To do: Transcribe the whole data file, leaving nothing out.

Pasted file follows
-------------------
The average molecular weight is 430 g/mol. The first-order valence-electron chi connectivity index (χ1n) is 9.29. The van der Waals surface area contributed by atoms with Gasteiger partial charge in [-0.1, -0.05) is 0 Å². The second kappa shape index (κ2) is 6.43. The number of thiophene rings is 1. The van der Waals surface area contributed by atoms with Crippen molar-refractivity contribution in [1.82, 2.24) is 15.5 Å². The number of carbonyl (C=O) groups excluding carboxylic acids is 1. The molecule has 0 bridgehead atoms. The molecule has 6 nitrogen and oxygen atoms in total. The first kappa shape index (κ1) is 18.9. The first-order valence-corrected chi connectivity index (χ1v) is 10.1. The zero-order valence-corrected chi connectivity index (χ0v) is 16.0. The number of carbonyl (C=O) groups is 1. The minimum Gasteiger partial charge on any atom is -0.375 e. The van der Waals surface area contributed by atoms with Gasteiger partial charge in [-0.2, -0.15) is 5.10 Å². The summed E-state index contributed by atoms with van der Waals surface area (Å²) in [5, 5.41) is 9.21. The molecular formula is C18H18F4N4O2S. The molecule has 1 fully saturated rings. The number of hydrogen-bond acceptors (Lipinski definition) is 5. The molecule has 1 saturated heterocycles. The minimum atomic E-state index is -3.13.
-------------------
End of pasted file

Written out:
The average molecular weight is 430 g/mol. The first-order valence-electron chi connectivity index (χ1n) is 9.29. The van der Waals surface area contributed by atoms with Gasteiger partial charge in [-0.1, -0.05) is 0 Å². The second kappa shape index (κ2) is 6.43. The number of thiophene rings is 1. The van der Waals surface area contributed by atoms with Crippen molar-refractivity contribution in [1.82, 2.24) is 15.5 Å². The number of carbonyl (C=O) groups excluding carboxylic acids is 1. The molecule has 0 bridgehead atoms. The molecule has 6 nitrogen and oxygen atoms in total. The first kappa shape index (κ1) is 18.9. The first-order valence-corrected chi connectivity index (χ1v) is 10.1. The zero-order valence-corrected chi connectivity index (χ0v) is 16.0. The number of carbonyl (C=O) groups is 1. The minimum Gasteiger partial charge on any atom is -0.375 e. The van der Waals surface area contributed by atoms with Gasteiger partial charge in [-0.2, -0.15) is 5.10 Å². The summed E-state index contributed by atoms with van der Waals surface area (Å²) in [5, 5.41) is 9.21. The molecular formula is C18H18F4N4O2S. The molecule has 1 fully saturated rings. The number of hydrogen-bond acceptors (Lipinski definition) is 5. The molecule has 1 saturated heterocycles. The minimum atomic E-state index is -3.13.